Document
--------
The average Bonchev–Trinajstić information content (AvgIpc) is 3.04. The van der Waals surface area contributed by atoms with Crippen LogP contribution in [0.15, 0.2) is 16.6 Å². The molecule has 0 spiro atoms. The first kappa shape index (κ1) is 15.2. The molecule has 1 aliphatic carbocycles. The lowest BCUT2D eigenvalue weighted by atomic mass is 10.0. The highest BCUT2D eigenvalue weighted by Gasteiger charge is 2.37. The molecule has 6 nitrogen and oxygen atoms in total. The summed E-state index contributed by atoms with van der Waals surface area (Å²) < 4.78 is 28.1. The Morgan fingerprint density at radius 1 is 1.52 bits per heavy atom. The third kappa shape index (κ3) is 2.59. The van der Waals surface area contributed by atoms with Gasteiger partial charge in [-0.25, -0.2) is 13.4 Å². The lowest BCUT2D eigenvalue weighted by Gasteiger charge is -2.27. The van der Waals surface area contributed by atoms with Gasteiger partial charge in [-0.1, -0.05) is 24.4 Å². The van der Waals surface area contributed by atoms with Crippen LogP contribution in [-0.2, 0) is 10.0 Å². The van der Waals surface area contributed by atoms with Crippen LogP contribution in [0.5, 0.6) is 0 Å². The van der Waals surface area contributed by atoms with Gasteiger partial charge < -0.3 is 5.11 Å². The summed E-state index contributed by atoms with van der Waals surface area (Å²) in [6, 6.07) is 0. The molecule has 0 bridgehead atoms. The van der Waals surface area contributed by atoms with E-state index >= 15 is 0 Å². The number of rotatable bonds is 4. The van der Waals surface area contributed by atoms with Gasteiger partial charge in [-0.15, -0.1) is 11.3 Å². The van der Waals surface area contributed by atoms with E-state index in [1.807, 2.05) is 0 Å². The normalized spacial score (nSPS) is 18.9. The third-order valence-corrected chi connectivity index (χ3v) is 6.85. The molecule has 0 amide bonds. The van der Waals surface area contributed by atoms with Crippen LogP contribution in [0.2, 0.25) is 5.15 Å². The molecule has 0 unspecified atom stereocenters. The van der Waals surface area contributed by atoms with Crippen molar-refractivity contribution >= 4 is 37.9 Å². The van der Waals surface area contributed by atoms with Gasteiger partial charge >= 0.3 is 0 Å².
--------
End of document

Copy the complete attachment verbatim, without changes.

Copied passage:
The average Bonchev–Trinajstić information content (AvgIpc) is 3.04. The van der Waals surface area contributed by atoms with Crippen LogP contribution in [0.15, 0.2) is 16.6 Å². The molecule has 0 spiro atoms. The first kappa shape index (κ1) is 15.2. The molecule has 1 aliphatic carbocycles. The lowest BCUT2D eigenvalue weighted by atomic mass is 10.0. The highest BCUT2D eigenvalue weighted by Gasteiger charge is 2.37. The molecule has 6 nitrogen and oxygen atoms in total. The summed E-state index contributed by atoms with van der Waals surface area (Å²) < 4.78 is 28.1. The Morgan fingerprint density at radius 1 is 1.52 bits per heavy atom. The third kappa shape index (κ3) is 2.59. The van der Waals surface area contributed by atoms with Gasteiger partial charge in [-0.25, -0.2) is 13.4 Å². The lowest BCUT2D eigenvalue weighted by Gasteiger charge is -2.27. The van der Waals surface area contributed by atoms with Gasteiger partial charge in [-0.1, -0.05) is 24.4 Å². The van der Waals surface area contributed by atoms with Crippen LogP contribution in [-0.2, 0) is 10.0 Å². The van der Waals surface area contributed by atoms with Crippen LogP contribution in [0.5, 0.6) is 0 Å². The van der Waals surface area contributed by atoms with Gasteiger partial charge < -0.3 is 5.11 Å². The summed E-state index contributed by atoms with van der Waals surface area (Å²) in [6, 6.07) is 0. The molecule has 0 bridgehead atoms. The van der Waals surface area contributed by atoms with E-state index >= 15 is 0 Å². The number of rotatable bonds is 4. The van der Waals surface area contributed by atoms with Gasteiger partial charge in [-0.15, -0.1) is 11.3 Å². The van der Waals surface area contributed by atoms with E-state index in [1.807, 2.05) is 0 Å². The normalized spacial score (nSPS) is 18.9. The third-order valence-corrected chi connectivity index (χ3v) is 6.85. The molecule has 0 amide bonds. The van der Waals surface area contributed by atoms with Crippen LogP contribution in [0.2, 0.25) is 5.15 Å². The molecule has 0 unspecified atom stereocenters. The van der Waals surface area contributed by atoms with Crippen molar-refractivity contribution >= 4 is 37.9 Å². The van der Waals surface area contributed by atoms with Gasteiger partial charge >= 0.3 is 0 Å².